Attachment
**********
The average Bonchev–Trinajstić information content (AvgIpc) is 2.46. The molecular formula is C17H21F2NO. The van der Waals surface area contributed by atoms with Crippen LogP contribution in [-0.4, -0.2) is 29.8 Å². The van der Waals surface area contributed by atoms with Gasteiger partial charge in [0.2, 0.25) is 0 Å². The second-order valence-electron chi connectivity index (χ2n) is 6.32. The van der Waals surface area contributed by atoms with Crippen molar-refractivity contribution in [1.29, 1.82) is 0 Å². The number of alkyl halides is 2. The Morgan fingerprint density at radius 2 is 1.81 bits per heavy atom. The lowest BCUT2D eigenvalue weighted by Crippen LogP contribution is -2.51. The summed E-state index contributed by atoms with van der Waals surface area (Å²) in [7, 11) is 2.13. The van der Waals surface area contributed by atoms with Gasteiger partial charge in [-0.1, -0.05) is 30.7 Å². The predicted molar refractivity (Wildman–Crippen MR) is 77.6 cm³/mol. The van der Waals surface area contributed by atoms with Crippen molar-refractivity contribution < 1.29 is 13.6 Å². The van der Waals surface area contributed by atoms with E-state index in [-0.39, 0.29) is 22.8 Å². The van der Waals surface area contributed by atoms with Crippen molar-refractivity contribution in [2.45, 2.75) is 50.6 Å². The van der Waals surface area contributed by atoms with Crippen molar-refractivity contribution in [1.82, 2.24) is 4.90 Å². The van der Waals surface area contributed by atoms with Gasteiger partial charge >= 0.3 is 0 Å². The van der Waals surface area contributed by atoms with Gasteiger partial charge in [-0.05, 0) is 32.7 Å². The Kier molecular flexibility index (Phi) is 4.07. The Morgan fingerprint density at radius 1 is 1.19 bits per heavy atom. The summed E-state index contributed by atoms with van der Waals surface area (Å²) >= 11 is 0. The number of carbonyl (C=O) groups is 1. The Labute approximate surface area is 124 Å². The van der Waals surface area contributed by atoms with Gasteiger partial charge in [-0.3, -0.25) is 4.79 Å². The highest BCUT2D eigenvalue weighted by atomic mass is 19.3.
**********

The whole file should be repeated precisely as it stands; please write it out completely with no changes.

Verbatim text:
The average Bonchev–Trinajstić information content (AvgIpc) is 2.46. The molecular formula is C17H21F2NO. The van der Waals surface area contributed by atoms with Crippen LogP contribution in [-0.4, -0.2) is 29.8 Å². The van der Waals surface area contributed by atoms with Gasteiger partial charge in [0.2, 0.25) is 0 Å². The second-order valence-electron chi connectivity index (χ2n) is 6.32. The van der Waals surface area contributed by atoms with Crippen molar-refractivity contribution in [1.29, 1.82) is 0 Å². The number of alkyl halides is 2. The Morgan fingerprint density at radius 2 is 1.81 bits per heavy atom. The lowest BCUT2D eigenvalue weighted by Crippen LogP contribution is -2.51. The summed E-state index contributed by atoms with van der Waals surface area (Å²) in [7, 11) is 2.13. The van der Waals surface area contributed by atoms with Gasteiger partial charge in [-0.1, -0.05) is 30.7 Å². The predicted molar refractivity (Wildman–Crippen MR) is 77.6 cm³/mol. The van der Waals surface area contributed by atoms with Crippen molar-refractivity contribution < 1.29 is 13.6 Å². The van der Waals surface area contributed by atoms with E-state index in [-0.39, 0.29) is 22.8 Å². The van der Waals surface area contributed by atoms with Crippen molar-refractivity contribution in [2.45, 2.75) is 50.6 Å². The van der Waals surface area contributed by atoms with Crippen molar-refractivity contribution in [1.82, 2.24) is 4.90 Å². The van der Waals surface area contributed by atoms with Gasteiger partial charge >= 0.3 is 0 Å². The van der Waals surface area contributed by atoms with Gasteiger partial charge in [-0.05, 0) is 32.7 Å². The Kier molecular flexibility index (Phi) is 4.07. The Morgan fingerprint density at radius 1 is 1.19 bits per heavy atom. The summed E-state index contributed by atoms with van der Waals surface area (Å²) >= 11 is 0. The number of carbonyl (C=O) groups is 1. The Labute approximate surface area is 124 Å². The van der Waals surface area contributed by atoms with Gasteiger partial charge in [-0.3, -0.25) is 4.79 Å². The highest BCUT2D eigenvalue weighted by atomic mass is 19.3.